The gradual easing of lockdown has permitted travel farther afield for recreation and though our local "patch" has been full of interest and given great days of walking, it has been good to have some more freedom. I met Allan and Lorna for a walk in the final days prior to the travel restriction end - we met up above the River Gairn which is more than the suggested 5 miles from home, but still local - and we have to travel more than 5 miles to shops anyway!
A SWRS sign leaning at a jaunty angle (it sees huge piles of snow here in the winter) indicates the route of a path to Tomintoul via Inchrory and the Avon and to Corgarff - the B976 Crathie to Gairnshiel road where we parked is on the line of a military road constructed in the 1700's.
A 450m high starting point gets you good views right from the start! An overcast morning was forecast to develop into a very warm day and off to the south the cloud was already lifting from the summit of Lochnagar as we set out.
A gentle climb on an old track through the ruins of a township,over a subsidiary hill and then a couple of kilometres across wind-clipped heather soon brought us to the one hill on our planned route - Tom Breac (Speckled Hill). I've climbed this hill previously and remarked on the views it offers - and today they were equally special. The sense of space and big sky is a real feature of this part of the eastern Highlands, it really is great walking country. I was surprised to look back through the blog and see that my last visit here was 2011, where does the time go?
We stopped for coffee and to take in the view near the 696m/2283ft summit, a place which seems to be rarely visited by hillwalkers but more regularly by estate workers, there are a number of vehicle tracks here. The sprawling mountain in the distance is Ben Avon (pronounced A'an), a giant among hills and which is visible from all across the north east when you get to any sort of height.
We were reversing my 2011 route and can report that this clockwise option is the better way to climb Tom Breac, it's preferable to the stiff climb out from the valley of the Gairn. As we descended the weather became very warm and the cloud cleared. Lorna spotted a large Adder moving off the track just in front of us - sunny mornings are a good time to spot these beautiful creatures as they warm up on the stones of tracks.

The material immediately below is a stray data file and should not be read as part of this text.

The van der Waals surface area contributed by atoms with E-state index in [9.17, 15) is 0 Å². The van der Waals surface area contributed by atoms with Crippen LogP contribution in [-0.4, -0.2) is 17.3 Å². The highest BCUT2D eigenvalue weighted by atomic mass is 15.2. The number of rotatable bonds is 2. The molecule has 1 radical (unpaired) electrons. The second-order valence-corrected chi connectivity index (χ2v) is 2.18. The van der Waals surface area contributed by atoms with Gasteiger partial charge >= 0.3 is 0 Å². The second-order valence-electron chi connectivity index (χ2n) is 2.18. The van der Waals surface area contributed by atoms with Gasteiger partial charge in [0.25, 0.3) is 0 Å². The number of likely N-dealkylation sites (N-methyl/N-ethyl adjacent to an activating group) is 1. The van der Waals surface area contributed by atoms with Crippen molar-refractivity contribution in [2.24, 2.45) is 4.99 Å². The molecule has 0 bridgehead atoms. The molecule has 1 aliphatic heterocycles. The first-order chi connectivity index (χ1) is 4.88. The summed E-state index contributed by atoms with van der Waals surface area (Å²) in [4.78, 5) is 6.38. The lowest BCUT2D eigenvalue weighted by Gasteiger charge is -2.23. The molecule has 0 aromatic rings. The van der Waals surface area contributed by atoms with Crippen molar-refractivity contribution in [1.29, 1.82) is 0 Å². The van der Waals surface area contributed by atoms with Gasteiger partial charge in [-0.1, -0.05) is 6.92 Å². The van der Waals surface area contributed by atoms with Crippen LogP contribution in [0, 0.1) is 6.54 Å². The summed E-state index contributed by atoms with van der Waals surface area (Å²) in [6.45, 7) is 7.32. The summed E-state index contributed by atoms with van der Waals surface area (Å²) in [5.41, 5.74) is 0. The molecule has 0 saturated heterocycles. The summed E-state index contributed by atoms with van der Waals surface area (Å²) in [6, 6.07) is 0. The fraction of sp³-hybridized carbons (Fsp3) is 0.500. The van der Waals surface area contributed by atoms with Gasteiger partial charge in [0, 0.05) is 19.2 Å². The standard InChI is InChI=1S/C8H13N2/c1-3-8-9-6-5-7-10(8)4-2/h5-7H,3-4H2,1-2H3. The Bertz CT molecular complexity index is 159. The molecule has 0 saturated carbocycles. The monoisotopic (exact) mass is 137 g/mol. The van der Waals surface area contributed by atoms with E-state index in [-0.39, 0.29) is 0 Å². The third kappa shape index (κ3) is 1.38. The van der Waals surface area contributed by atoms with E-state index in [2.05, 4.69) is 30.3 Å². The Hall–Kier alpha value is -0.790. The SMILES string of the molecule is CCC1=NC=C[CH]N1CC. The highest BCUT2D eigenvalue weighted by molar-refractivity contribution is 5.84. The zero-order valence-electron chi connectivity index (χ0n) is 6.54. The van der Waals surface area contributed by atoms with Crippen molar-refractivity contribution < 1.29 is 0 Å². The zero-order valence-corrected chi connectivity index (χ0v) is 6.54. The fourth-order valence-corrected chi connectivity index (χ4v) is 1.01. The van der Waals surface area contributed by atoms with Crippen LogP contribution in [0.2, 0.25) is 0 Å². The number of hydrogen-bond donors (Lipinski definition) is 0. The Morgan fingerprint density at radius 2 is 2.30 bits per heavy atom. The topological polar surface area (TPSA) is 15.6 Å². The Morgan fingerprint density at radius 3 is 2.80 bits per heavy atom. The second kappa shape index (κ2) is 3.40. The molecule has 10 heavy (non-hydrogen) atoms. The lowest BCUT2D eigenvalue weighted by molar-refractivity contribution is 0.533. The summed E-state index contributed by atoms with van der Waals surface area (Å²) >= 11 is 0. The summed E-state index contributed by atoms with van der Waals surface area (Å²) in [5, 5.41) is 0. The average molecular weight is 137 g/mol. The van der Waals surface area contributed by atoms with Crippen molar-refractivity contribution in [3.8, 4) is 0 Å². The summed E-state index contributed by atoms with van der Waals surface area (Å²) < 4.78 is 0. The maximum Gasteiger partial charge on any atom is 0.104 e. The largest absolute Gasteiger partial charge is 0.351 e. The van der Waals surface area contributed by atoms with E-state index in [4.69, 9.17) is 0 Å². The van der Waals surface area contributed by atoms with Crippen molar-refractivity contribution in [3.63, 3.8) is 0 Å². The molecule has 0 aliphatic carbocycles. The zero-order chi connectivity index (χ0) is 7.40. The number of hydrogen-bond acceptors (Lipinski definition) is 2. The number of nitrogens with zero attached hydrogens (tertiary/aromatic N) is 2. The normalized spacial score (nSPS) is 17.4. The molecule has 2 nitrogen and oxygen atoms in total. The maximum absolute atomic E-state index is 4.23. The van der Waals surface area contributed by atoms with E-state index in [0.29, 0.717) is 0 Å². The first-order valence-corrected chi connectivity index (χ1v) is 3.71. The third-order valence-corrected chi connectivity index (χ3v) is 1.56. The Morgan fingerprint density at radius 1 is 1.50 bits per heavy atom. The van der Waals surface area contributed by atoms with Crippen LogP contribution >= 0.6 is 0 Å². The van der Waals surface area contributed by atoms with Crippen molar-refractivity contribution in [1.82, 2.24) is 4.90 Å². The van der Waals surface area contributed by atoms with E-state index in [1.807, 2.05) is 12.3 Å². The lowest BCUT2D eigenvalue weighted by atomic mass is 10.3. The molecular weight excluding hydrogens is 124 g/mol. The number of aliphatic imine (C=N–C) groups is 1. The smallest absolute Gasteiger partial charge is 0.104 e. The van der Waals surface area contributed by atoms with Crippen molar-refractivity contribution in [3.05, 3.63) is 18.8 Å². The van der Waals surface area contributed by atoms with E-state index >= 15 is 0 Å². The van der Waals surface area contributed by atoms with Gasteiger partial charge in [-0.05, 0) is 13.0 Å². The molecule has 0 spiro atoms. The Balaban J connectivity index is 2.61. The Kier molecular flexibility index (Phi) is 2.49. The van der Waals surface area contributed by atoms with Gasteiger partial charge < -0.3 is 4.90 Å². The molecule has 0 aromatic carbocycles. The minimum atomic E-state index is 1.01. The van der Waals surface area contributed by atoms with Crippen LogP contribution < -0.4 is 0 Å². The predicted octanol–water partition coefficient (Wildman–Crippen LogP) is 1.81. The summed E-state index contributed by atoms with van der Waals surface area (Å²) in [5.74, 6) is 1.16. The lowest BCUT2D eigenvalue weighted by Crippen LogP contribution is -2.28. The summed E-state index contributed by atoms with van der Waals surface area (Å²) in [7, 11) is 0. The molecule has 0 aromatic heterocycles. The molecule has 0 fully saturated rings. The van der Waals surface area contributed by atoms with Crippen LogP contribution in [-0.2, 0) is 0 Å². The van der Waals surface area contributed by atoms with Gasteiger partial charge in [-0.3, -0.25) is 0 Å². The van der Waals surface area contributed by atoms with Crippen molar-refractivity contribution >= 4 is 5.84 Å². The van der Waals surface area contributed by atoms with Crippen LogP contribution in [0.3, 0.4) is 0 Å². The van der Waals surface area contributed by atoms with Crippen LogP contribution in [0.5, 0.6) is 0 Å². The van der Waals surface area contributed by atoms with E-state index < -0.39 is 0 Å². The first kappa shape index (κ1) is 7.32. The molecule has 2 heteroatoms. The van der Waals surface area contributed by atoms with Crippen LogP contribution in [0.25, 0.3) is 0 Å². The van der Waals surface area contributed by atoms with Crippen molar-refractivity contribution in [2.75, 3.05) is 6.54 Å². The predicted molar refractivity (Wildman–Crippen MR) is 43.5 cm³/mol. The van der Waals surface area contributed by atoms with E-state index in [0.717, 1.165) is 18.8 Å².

We headed down to the River Gairn, a wild and relatively unfrequented river, towards the remains of Corndavon Lodge which must have been quite a place in its heyday - half of the building was destroyed by fire. What remains is occasionally used as a luncheon spot for shooting parties on the Invercauld estate. the splendid bridge over the river is new since 2011, my last crossing was on a shoogly wooden affair. That said, an estate vehicle chose to ford the river rather than cross the bridge as there is some erosion near the ends of the structure.
A last look up Glen Gairn to Ben Avon, and another view full of space. The plantings alongside the river are mixed native broadleaf and pine, planted has been aided by a charity with the intention of improving the habitat for freshwater molluscs. Other work has been done on the river itself - large pine tree root-plates and stumps have been strategically placed in the water and backed by boulders with the intention of slowing the flow and creating gravelly pools for Salmon and Trout to spawn. Years of milder winters have led to changes in the flow of the Gairn, reducing the volume quite significantly.
Our walk back to the starting point was on one of the smoothest estate tracks imaginable, which was welcome as it was now 26 degrees Celsius and pretty warm for walking. The lower ground is dotted with former shielings and newer, but abandoned, farms, it must once have been quite well populated here.
Our route was 16 kilometres during which we saw just a couple of estate workers and a gamekeeper in his vehicle - a grand walk under blue skies and appropriately distanced from other folk!